Advice Apple life hack

How to Add an Image to Your Email Signature Without it Appearing Like an Attachment

If you’re reading this, you know how aggravating  it can be to get an email from someone, seemingly with an attachment, but there is no a attachment. The culprit of this phantom file is invariably the logo or image they are using as part of their email signature.

After a period of trying to ignore this at work, I finally broke down. When every email you receive from your colleagues looks to have an attachment, it can drive you nuts. Typically an email with an attachment is of higher importance than one without. (it’s almost as annoying as those ridiculous disclaimers people tack on to the end of their emails, but don’t get me started on that pseudo-legal baloney.)

The issue rests on how the logo image is embedded in your signature. Here’s how to do that the right way:

(Update: this process has been tested and works on Apple Mail 9.3. Note the change in procedure below)

1. Open your Mail application.

2. In the menu go to Mail —– > Preferences ——- > Signatures.

3. Select the email account for which you want to assign this new signature.

4. Create a new signature and assign it to the email account you wish to use. **This is an important step. Don’t skip it. You can leave the contents of the signature blank, but you must have this file created and associated with an account in order for the next steps to work. Each signature you create is stored as a separate .mailsignature file (we will get into how to edit this file in a minute.)

5. Close Mail.

go_to_library

Fig 1

6. Next we will need to locate the signature file you just created. This will take some drilling down through your computer. You need to go to the folder named Library. Here is the fast way to get there: From Finder, click GO (appears in the top menu when Finder is active). When you’ve clicked GO then hold down the Option Key. You should notice Library appear in the list. See Fig 1.

 

7. Now drill baby drill: Library ——– > Mail  —— > V2  ———> Maildata —– > Signatures

(Update 5-21-16: The folder changed from V2 to V3 so the proper path is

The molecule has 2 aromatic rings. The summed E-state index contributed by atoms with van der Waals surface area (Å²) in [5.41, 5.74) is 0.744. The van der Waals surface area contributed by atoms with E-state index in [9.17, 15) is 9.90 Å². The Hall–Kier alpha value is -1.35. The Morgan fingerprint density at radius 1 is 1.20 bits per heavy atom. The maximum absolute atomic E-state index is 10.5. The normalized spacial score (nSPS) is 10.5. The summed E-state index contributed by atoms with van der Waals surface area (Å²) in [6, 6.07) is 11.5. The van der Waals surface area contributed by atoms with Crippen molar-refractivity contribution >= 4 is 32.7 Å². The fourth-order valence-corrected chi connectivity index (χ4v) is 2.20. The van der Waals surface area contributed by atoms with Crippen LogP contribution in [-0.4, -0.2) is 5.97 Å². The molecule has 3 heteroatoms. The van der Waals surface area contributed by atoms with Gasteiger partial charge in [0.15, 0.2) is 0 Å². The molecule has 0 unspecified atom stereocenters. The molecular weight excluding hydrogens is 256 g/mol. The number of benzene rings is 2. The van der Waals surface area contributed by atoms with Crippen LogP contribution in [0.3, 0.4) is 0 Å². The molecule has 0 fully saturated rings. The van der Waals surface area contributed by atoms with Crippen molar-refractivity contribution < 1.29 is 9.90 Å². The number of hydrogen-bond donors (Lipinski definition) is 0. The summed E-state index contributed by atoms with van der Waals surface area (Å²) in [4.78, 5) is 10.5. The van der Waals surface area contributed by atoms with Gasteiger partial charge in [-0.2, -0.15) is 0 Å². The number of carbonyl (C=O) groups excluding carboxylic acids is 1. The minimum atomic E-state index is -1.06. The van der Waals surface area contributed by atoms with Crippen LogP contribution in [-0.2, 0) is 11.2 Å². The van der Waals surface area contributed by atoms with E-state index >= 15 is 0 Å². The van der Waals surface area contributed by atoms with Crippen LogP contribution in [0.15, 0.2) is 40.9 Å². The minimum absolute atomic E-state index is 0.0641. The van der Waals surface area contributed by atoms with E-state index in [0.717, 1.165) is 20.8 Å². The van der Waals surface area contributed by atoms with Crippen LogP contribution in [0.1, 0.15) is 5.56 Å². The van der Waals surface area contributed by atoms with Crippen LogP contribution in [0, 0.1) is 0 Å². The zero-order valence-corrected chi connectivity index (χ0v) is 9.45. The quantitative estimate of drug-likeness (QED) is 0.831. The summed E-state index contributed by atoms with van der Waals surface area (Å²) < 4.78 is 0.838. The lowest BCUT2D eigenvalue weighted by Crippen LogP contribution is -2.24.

Library ——– > Mail  —— > V3  ———> Maildata —– > Signatures)

8. Sort the list view by Date. This will show  you the last signature file you created, which should be your placeholder from earlier. This will be a .mailsignature file. (See Fig 2 at the bottom of this post.)

9. Open this file using BBEdit or TextWrangler. Once you get this file opened, just leave it open for now.

10. Now we have to get into a little HTML code. You can download my example.

Example Signature File

*When you view the source of the sample file you will notice the trick with the logo that makes this whole thing work. The logo is actually being called from our server. This was a file I posted. You’ll need to locate a public server to host your own logo in order for this to work. You can get more elaborate with the HTML if you want. How much you want to tinker is up to you. Here is another example you might use.

11. Save the sample signature to your desktop. If you’re using my example, the file name should be example_signature_file.html.

12. Open Safari. This is how you’ll preview what this file looks like. Open the signature file from inside of Safari. Note: when you make edits to the file’s source, you can continue to preview the file from Safari. This is pretty standard if you do any sort of HTML editing.

13. Go into your text editor (BBEdit or TextWrangler) where you have your placeholder file open. That’s the last file you created in Mail with the extension .mailsignature.  (note, if you can’s see file extensions in your Finder, you’ll need to update that preference. See how here.)

14. ALSO open example_signature_file.html in BBEdit or TextWrangler. You will have BOTH of these files open.

15. Cut and paste your final HTML out of the .html file into the .mailsignature file. Make sure you don’t delete the header information in the .mailsignature file.